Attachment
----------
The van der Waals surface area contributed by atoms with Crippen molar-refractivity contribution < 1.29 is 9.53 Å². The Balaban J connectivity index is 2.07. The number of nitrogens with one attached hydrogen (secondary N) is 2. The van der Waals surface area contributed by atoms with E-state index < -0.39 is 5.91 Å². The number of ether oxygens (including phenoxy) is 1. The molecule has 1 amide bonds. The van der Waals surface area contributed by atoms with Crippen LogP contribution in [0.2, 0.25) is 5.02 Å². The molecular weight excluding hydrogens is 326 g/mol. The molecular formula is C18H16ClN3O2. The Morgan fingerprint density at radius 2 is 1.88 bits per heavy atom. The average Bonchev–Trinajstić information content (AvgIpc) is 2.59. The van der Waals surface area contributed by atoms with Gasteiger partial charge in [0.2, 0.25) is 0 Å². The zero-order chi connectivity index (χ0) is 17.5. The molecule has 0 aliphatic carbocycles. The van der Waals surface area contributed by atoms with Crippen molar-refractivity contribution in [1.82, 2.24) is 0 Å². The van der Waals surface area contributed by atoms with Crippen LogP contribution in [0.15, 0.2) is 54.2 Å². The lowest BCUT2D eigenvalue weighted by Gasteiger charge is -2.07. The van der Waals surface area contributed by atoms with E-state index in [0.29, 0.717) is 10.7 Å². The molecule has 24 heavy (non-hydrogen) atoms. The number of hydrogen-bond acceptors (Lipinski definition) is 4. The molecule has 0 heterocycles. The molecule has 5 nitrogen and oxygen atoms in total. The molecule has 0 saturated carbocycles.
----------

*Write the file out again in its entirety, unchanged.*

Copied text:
The van der Waals surface area contributed by atoms with Crippen molar-refractivity contribution < 1.29 is 9.53 Å². The Balaban J connectivity index is 2.07. The number of nitrogens with one attached hydrogen (secondary N) is 2. The van der Waals surface area contributed by atoms with E-state index < -0.39 is 5.91 Å². The number of ether oxygens (including phenoxy) is 1. The molecule has 1 amide bonds. The van der Waals surface area contributed by atoms with Crippen LogP contribution in [0.2, 0.25) is 5.02 Å². The molecular weight excluding hydrogens is 326 g/mol. The molecular formula is C18H16ClN3O2. The Morgan fingerprint density at radius 2 is 1.88 bits per heavy atom. The average Bonchev–Trinajstić information content (AvgIpc) is 2.59. The van der Waals surface area contributed by atoms with Gasteiger partial charge in [0.2, 0.25) is 0 Å². The zero-order chi connectivity index (χ0) is 17.5. The molecule has 0 aliphatic carbocycles. The van der Waals surface area contributed by atoms with Crippen molar-refractivity contribution in [1.82, 2.24) is 0 Å². The van der Waals surface area contributed by atoms with Crippen LogP contribution in [0.15, 0.2) is 54.2 Å². The lowest BCUT2D eigenvalue weighted by Gasteiger charge is -2.07. The van der Waals surface area contributed by atoms with E-state index in [0.29, 0.717) is 10.7 Å². The molecule has 24 heavy (non-hydrogen) atoms. The number of hydrogen-bond acceptors (Lipinski definition) is 4. The molecule has 0 heterocycles. The molecule has 5 nitrogen and oxygen atoms in total. The molecule has 0 saturated carbocycles.